Social Technologies and the Digital Commons

Last year I drew on some of my Masters research* to write a chapter for a book on Open Source Software.

My text is titled 'Social Technologies and the Digital Commons' and the book is Handbook of Research on Open Source Software: Technological, Economic, and Social Perspectives, edited by Kirk St. Amant and Brian Still.

The book is very expensive (over $400 aussie, ridiculous!), so I haven't been able to buy a copy myself. But I have uploaded my text here (fuck copyright!):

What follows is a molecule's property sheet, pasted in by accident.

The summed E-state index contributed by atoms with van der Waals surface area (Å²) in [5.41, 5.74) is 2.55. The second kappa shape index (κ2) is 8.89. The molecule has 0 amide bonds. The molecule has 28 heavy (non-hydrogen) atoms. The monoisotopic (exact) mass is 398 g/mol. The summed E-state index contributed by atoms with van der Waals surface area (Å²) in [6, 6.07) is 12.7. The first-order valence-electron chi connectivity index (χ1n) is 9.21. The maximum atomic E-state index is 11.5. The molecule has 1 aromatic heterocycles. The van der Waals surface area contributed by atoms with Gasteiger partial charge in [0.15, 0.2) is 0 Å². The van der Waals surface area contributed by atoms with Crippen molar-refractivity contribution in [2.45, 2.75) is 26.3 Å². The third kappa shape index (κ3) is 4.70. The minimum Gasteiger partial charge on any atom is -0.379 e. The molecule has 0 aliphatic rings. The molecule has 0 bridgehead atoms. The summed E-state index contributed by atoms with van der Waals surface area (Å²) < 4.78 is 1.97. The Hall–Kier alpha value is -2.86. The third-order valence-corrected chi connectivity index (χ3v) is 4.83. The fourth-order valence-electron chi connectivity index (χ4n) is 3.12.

The book's contents are listed here:

* My Masters thesis is online as a 17Mb zip file here:

It covers selected examples of the politics of computing development from French automata to IBM punch cards; social software as it was first conceived; ideas around FLOSS and the digital commons; and a big chapter examining (and documenting our collaborative use of) the Netmonster software (for network visualisation) made by Graham Harwood (from Mongrel & the Media Shed).